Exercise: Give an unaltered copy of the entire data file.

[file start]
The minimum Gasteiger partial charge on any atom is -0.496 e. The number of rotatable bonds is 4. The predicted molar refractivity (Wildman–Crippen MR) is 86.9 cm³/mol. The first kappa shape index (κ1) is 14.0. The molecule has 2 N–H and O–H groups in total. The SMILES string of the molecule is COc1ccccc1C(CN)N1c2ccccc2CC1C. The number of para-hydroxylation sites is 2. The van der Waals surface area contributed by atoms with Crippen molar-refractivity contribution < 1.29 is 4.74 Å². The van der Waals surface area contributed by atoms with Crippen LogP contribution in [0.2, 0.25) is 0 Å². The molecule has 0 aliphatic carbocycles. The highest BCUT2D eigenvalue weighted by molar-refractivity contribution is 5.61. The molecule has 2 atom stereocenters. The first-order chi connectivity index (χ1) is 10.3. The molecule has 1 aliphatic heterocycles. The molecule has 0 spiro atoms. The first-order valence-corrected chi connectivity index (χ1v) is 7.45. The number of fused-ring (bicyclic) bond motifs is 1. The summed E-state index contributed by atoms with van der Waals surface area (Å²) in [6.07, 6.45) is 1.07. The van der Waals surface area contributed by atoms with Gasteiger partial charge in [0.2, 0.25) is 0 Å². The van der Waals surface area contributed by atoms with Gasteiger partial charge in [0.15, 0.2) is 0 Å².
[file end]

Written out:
The minimum Gasteiger partial charge on any atom is -0.496 e. The number of rotatable bonds is 4. The predicted molar refractivity (Wildman–Crippen MR) is 86.9 cm³/mol. The first kappa shape index (κ1) is 14.0. The molecule has 2 N–H and O–H groups in total. The SMILES string of the molecule is COc1ccccc1C(CN)N1c2ccccc2CC1C. The number of para-hydroxylation sites is 2. The van der Waals surface area contributed by atoms with Crippen molar-refractivity contribution < 1.29 is 4.74 Å². The van der Waals surface area contributed by atoms with Crippen LogP contribution in [0.2, 0.25) is 0 Å². The molecule has 0 aliphatic carbocycles. The highest BCUT2D eigenvalue weighted by molar-refractivity contribution is 5.61. The molecule has 2 atom stereocenters. The first-order chi connectivity index (χ1) is 10.3. The molecule has 1 aliphatic heterocycles. The molecule has 0 spiro atoms. The first-order valence-corrected chi connectivity index (χ1v) is 7.45. The number of fused-ring (bicyclic) bond motifs is 1. The summed E-state index contributed by atoms with van der Waals surface area (Å²) in [6.07, 6.45) is 1.07. The van der Waals surface area contributed by atoms with Gasteiger partial charge in [0.2, 0.25) is 0 Å². The van der Waals surface area contributed by atoms with Gasteiger partial charge in [0.15, 0.2) is 0 Å².